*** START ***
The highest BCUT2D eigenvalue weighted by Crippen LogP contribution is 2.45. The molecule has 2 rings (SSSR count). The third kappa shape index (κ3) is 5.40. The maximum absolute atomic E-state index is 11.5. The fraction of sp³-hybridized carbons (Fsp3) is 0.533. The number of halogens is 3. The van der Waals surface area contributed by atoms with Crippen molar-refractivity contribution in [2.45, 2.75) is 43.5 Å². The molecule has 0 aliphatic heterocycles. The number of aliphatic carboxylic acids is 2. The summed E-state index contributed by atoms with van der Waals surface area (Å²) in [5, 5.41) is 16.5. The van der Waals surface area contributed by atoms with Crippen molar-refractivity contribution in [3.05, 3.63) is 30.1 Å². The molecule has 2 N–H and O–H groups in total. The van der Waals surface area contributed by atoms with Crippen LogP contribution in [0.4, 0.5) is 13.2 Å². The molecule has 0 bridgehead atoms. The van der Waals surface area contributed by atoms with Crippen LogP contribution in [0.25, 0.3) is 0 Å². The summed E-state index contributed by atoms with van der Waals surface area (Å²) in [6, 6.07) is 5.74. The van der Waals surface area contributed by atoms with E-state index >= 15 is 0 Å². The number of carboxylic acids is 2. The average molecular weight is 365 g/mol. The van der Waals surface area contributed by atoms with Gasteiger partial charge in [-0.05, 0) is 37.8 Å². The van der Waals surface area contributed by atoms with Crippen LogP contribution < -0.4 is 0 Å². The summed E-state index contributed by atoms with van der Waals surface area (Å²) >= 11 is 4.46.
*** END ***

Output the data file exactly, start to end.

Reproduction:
The highest BCUT2D eigenvalue weighted by Crippen LogP contribution is 2.45. The molecule has 2 rings (SSSR count). The third kappa shape index (κ3) is 5.40. The maximum absolute atomic E-state index is 11.5. The fraction of sp³-hybridized carbons (Fsp3) is 0.533. The number of halogens is 3. The van der Waals surface area contributed by atoms with Crippen molar-refractivity contribution in [2.45, 2.75) is 43.5 Å². The molecule has 0 aliphatic heterocycles. The number of aliphatic carboxylic acids is 2. The summed E-state index contributed by atoms with van der Waals surface area (Å²) in [5, 5.41) is 16.5. The van der Waals surface area contributed by atoms with Crippen molar-refractivity contribution in [3.05, 3.63) is 30.1 Å². The molecule has 2 N–H and O–H groups in total. The van der Waals surface area contributed by atoms with Crippen LogP contribution in [0.4, 0.5) is 13.2 Å². The molecule has 0 bridgehead atoms. The van der Waals surface area contributed by atoms with Crippen LogP contribution in [0.25, 0.3) is 0 Å². The summed E-state index contributed by atoms with van der Waals surface area (Å²) in [6, 6.07) is 5.74. The van der Waals surface area contributed by atoms with E-state index >= 15 is 0 Å². The number of carboxylic acids is 2. The average molecular weight is 365 g/mol. The van der Waals surface area contributed by atoms with Gasteiger partial charge in [-0.05, 0) is 37.8 Å². The van der Waals surface area contributed by atoms with Crippen LogP contribution < -0.4 is 0 Å². The summed E-state index contributed by atoms with van der Waals surface area (Å²) >= 11 is 4.46.